Img_4366Michael Gilson Jr., 7, gets a kiss from his father after the Chubby’s owner won zoning board approval to erect a new restaurant on the West Front Street site.

A plan to replace the seen-better-days Chubby’s Waterside Café on West Front Street with a combo restaurant and sports bar topped by two luxury apartments won unanimous approval from the Red Bank zoning board last night.

The thumbs-up came after Chubby’s owner Michael Gilson ponied up a parking plan under which his customers will be allowed use the Riverview Medical Center garage on East Front Street, which turns out to have up to 300 empty spaces most afternoons, nights and weekends.

He also secured parking permits for his employees, and promised to run a shuttle for customers.

The approval, though, came with a hefty price tag: $120,000 that Gilson will have to contribute to the borough parking fund, as per a parking deficiency ordinance.

Gilson said afterward that he would ask the borough council to waive the fee in light of his unusual efforts to reduce the impact of his the new eatery, to be called The Bank, on downtown parking demand. He’s also expected to make the case that he could have rebuilt his building without seeking any variances, but went through the approval process for changes he said would improve the the project and the streetscape.

Gilson and his partners, brothers George and Taso Lyristis, “could just slap a coat of paint on the building without variances,” attorney Rick Brodsky told the board. “But these are are applicants who are in it for the long term, not to do something quickly that’s destined for failure.”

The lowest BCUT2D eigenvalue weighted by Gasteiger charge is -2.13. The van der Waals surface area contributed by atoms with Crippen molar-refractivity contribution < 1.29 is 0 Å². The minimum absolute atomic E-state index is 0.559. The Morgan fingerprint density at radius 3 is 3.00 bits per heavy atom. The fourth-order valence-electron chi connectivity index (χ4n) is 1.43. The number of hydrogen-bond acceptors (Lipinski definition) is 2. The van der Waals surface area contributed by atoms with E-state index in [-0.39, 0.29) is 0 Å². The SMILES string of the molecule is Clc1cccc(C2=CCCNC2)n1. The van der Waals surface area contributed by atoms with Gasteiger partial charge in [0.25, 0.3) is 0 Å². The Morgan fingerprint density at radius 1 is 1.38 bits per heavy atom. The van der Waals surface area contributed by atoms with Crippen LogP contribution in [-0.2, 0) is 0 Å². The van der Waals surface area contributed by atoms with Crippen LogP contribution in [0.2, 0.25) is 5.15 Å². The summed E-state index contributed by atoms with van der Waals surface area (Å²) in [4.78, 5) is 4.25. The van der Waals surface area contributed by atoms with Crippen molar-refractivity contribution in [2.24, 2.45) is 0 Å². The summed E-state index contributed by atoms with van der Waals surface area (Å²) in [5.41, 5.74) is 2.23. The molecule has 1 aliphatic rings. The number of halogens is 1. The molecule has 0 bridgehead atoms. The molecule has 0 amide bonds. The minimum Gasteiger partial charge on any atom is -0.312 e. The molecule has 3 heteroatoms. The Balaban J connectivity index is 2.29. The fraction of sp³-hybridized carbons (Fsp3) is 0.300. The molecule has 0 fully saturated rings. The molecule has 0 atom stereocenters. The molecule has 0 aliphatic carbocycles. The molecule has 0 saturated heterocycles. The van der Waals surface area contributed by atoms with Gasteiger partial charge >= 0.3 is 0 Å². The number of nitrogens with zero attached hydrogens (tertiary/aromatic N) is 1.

The details of the parking plan appeared to fully defuse lingering objections that board members had expressed at several prior hearings on the matter.

Through Brodsky, Gilson told the board he had won a commitment from the hospital to allow his customers to park in the deck, and he promised to reimburse them through discounts on their meal tabs up to the $5 per day cost. He said he’d also won a promise from Red Bank RiverCenter for up to 50 parking permits that would allow his employees to park in the Globe Court lot just south of the parking deck. Use of the lot would be a condition of employment, he said.

A shuttle bus or van will run to both locations, as well as to office buildings whose occupants would like to have lunch or dinner at The Bank without having to hunt for parking, Gilson said.

Brodsky said his client had made all these arrangements notwithstanding the fact that he didn’t have to.

“The overriding majority of restaurants in town do not have [their own] parking and do receive variances for parking deficiencies — it’s just part of the downtown concept,” he said.

Brodsky got backup from RiverCenter Executive Director Nancy Adams, who showed up to throw the business district marketing agency’s support behind the plan.

Downtowns like Red Bank’s, Adams said, were largely laid out before the advent of the automobile, “so applying parking requirements to businesses in downtowns is a little unfair,” she told the board. “It’s something every business district has to deal with.”

She called the proposed new building “a real boost, and a real improvement over the existing use.”

The tide had turned, though, when board member Karen Waldman, who expressed surprise at the surfeit of spaces at the hospital garage — a former municipal facility — endorsed the Gilson project.

“What the town needs is a waterfront restaurant,” she said, eliciting applause from an audience of about 20 business owners and building experts hired by Gilson. “I think it’s a lovely project.”

Gilson will own the buidling and the Lyristises, owners of the Bistro at Red Bank on Broad Street, will operate the restaurant and sports bar.

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